If the county schools consistently rank in the highest achievement categories of many standards should citizens just give the school board a blank check?

No. Taxpayers, especially in difficult economic times, have the right to now how their money is spent.

A detailed proposed school budget should be on the county website for review long before any action is taken. The economic difficulties have been brewing for a while and the school board should have been looking for ways to cut costs since the beginning of 2009.


About two years ago, District 5 supervisor Jim Eads asked for detailed information about school administrative personnel. He wanted to know what those people do and how much they are being paid. Eads wanted an explanation for a discrepancy between the supposed number of jobs and the number of W-2 forms issued by the schools. The school board has repeatedly failed to supply Eads with that information.

The recently published reduction in force policy seems to address only teachers. (This information is on the schools website www.glnd.k12.va.us.)

Parents at the meeting wanted to know how many jobs in the central office are under consideration for elimination.

Parents also have a right to know which services could be eliminated from a tight school budget.

Much of the information circulating about the expected shrunken school budget consists of rumors carefully placed to motivate parents to besiege the supervisors with demands for full funding.

Parents of children in the gifted center tend to be engaged people who care deeply about the success of their kids in particular and the school system overall.

Using emotional blackmail tactics to manipulate them into demanding higher taxes, is deplorable. Threatening to eliminate the program that is helping their children to achieve their full potential when other cuts could be made is shameful.

If the school board truly believes that every employee is vital to the delivery of an excellent education, explanations of what they do and why they command a particular salary should be easy to document and defend.

The school board’s total lack of accountability to parents and citizens is disgraceful.

Hopefully motivated parents and other interested citizens will run for those seats at the next local election in November 2011.

Goochland taxpayers want good schools and will pay for them if they truly believe that their money is spent wisely.

The regime of fiscal smoke and mirrors is over.


Goochland citizens are not stupid. Why does the school board treat us like imbeciles?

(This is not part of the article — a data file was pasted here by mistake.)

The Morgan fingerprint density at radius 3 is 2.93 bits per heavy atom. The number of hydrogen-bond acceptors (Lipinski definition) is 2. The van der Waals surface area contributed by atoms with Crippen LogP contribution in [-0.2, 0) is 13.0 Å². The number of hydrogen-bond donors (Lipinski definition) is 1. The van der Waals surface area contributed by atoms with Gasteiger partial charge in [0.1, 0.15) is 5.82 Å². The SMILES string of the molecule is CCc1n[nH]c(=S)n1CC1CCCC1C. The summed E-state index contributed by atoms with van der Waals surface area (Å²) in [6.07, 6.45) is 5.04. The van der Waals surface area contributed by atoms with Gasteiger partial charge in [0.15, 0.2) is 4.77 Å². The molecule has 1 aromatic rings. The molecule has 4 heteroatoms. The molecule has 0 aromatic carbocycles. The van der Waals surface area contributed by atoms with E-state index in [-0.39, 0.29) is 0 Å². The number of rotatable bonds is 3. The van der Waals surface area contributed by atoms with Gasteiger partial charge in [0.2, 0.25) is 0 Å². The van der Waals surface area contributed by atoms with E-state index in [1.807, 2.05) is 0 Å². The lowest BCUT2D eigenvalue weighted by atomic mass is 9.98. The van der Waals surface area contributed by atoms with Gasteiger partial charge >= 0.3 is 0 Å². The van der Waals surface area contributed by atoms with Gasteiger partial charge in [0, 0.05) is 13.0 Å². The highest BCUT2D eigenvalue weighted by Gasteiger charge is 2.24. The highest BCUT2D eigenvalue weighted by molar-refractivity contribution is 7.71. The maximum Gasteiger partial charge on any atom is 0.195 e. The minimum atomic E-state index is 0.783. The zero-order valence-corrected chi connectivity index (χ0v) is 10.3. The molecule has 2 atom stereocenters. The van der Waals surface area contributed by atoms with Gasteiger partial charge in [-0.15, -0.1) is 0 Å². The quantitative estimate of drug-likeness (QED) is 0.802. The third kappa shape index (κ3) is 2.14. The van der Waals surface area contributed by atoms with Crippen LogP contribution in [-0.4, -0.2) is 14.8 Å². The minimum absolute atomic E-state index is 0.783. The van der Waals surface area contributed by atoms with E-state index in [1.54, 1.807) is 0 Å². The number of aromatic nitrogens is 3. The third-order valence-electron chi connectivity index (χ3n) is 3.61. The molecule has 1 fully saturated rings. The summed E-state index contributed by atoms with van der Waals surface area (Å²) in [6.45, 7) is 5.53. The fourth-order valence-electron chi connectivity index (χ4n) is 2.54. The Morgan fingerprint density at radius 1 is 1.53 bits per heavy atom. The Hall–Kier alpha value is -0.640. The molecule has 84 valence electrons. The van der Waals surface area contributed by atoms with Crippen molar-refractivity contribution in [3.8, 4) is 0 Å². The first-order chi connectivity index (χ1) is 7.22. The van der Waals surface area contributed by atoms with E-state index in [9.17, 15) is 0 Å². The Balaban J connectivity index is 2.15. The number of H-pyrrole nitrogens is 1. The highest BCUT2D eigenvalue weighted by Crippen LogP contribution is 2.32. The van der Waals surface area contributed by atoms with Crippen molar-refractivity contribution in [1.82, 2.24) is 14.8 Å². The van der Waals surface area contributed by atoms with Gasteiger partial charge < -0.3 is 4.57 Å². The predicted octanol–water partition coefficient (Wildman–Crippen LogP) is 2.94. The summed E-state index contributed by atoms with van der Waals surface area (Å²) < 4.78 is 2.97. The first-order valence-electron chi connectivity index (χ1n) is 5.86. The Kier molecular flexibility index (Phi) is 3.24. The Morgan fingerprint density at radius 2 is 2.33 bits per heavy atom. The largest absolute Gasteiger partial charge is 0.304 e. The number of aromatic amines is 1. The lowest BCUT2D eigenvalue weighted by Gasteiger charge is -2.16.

3 comments:

jd said...

In response to my question about the number of stated employees versus the number of W-2's issued, Dr. Underwood cited the need for a W-2 for each substitute teacher used during the calendar year, regardless of amount. Likewise, W-2's are reported on a calendar year basis unlike the school's fiscal calendar (which runs July-June). A teacher who leaves after a school year would need to be replaced for the next year, resulting in two W-2's for one position.

Beth Hardy said...

Excellent thoughts. To me, it's all about transparency and information. How on Earth can parents and concerned Goochland citizens possibly provide thoughtful input when we don't have all the necessary information? I applaud the BOS for extending the deadline for the budget so that the School Board can publish the proposed SY 2010-2011 budget for all of us to see. These are OUR tax dollars. We have every right to provide input on how they are spent. I hope to see the proposed budget posted soon - where the heck is it?

Jane Christie said...

The cost of healthcare does not appear to be broken down separately from the salary figures in the school budget. However, I understand the cost of school healthcare is forecast to increase BY $1 million in one year, not TO $1 million per year. If the projected increase in health insurance is 18% in a single year, as has been mentioned on a number of occasions by Dr. Underwood, then doesn't this mean that the total bill for health insurance for school employees is currently around $5 million, and projected to increase to $6 million?

The potential saving of $115,000 in salaries and $28,000 in transportation by scrapping the
center-based gifted program, outlined by Dr. Underwood during the November 24, 2009 school board meeting, would seem to pale in comparison to the potential savings to be made in the area of healthcare!